A Christian couple from Orange County, Calif., were fined earlier this month for holding Bible studies and for what city officials called “a regular gathering of more than three people” in their homes. They have now been told they face a $500 fine if they continue to hold their home Bible study gatherings.
According to reports, the local officials complained that Chuck and Stephanie Fromm were operating as a church in their home and fined them $300. The city said the couple violated a municipal code that prohibits "religious, fraternal or non-profit" organizations in residential neighborhoods without a conditional-use permit," the Capistrano Dispatch reported.
They will face a further $500 fine if they continue to hold the gatherings at their home premises in the city of San Juan Capistrano.
The case has been highlighted by religious groups as a violation of religious freedom. Pacific Justice Institute, a religious legal non-profit group in Sacramento, has taken up the couple’s case. According to CBS Los Angeles, Stephanie Fromm said they will need to obtain a conditional use of permit in order to hold the gatherings in the city.
Brad Dacus, the attorney representing the couple, said the Fromm’s appeal had been rejected by city officials. The couple is ready to appeal the decision to the California Superior Court in Orange County and even take it to the Federal Courts if necessary.
"Imposing a heavy-handed permit requirement on a home Bible study is outrageous," said Dacus, president of Pacific Justice Institute, in a statement.
"In a city so rich with religious history and tradition, this is particularly egregious. An informal gathering in a home cannot be treated with suspicion by the government, or worse than any other gathering of friends, just because it is religious. We cannot allow this to happen in America, and we will fight as long and as hard as it takes to restore this group’s religious freedom."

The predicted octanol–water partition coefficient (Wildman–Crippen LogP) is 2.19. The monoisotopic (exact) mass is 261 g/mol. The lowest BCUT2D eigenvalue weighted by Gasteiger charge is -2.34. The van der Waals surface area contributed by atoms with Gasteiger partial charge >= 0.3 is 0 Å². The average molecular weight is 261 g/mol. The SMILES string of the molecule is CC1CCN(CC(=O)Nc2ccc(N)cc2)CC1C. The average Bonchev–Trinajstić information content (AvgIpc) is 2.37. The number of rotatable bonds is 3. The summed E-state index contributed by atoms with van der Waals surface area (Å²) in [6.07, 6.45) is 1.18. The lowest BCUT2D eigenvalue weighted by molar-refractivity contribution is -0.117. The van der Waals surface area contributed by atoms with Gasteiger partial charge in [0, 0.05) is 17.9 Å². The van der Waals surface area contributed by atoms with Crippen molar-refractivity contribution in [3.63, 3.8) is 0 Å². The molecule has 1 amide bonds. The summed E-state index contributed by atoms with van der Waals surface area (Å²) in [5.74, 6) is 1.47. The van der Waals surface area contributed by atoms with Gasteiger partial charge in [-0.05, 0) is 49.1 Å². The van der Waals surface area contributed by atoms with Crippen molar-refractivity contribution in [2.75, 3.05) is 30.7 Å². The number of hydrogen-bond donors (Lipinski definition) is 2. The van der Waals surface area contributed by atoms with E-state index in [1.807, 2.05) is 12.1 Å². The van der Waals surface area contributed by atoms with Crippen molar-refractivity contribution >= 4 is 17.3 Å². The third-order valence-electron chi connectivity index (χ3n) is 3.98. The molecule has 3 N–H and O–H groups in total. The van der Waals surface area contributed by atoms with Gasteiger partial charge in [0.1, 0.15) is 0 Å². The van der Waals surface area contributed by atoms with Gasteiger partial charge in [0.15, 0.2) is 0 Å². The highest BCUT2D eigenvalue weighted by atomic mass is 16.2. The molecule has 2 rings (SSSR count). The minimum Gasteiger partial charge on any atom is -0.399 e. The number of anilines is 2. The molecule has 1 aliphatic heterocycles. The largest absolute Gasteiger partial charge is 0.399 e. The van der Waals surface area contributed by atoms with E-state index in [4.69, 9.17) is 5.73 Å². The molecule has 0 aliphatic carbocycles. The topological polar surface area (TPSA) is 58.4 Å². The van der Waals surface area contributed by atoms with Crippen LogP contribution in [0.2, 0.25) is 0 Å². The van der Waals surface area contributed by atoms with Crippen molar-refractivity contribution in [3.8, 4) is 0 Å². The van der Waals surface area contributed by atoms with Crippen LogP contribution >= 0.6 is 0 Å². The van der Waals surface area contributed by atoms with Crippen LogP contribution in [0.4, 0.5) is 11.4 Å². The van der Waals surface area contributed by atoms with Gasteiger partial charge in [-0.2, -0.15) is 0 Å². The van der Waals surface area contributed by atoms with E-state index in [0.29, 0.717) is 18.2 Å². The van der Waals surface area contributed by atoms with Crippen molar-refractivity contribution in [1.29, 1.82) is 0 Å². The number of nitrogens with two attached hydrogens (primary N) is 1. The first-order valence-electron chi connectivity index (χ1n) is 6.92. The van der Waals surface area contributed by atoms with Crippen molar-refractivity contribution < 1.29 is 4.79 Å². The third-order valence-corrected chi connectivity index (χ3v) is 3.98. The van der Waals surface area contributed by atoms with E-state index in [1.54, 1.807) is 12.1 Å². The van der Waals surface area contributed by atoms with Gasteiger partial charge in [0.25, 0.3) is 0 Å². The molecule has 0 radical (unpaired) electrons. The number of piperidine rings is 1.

“We’re just gathering and enjoying each other’s company and fellowship. And we enjoy studying God’s word,” Stephanie Fromm told CBS2.
Over 20 Bible study groups meet in the city of San Juan Capistrano, according to Dacus. He added that the city “needed some kind of rational basis to justify their rigid intolerance towards this family for having a Bible study in their home.”
However, district attorney Omar Sandoval said, “The Fromm case further involves regular meetings on Sunday mornings and Thursday afternoons with up to 50 people, with impacts on the residential neighborhood on street access and parking.”
Chuck Fromm is publisher of Worship Leader Magazine, a Christian music resource that combines biblical wisdom and best practices for worship, and provides added educational and congregational resources through its associated educational services, according to its website. However, the Fromms insist that their weekly meetings are not affiliated with a church, nor are they seeking to establish a church.
"How dare they tell us we can't have whatever we want in our home," Stephanie Fromm said. "We want to be able to use our home. We’ve paid a lot and invested a lot in our home and backyard … I should be able to be hospitable in my home."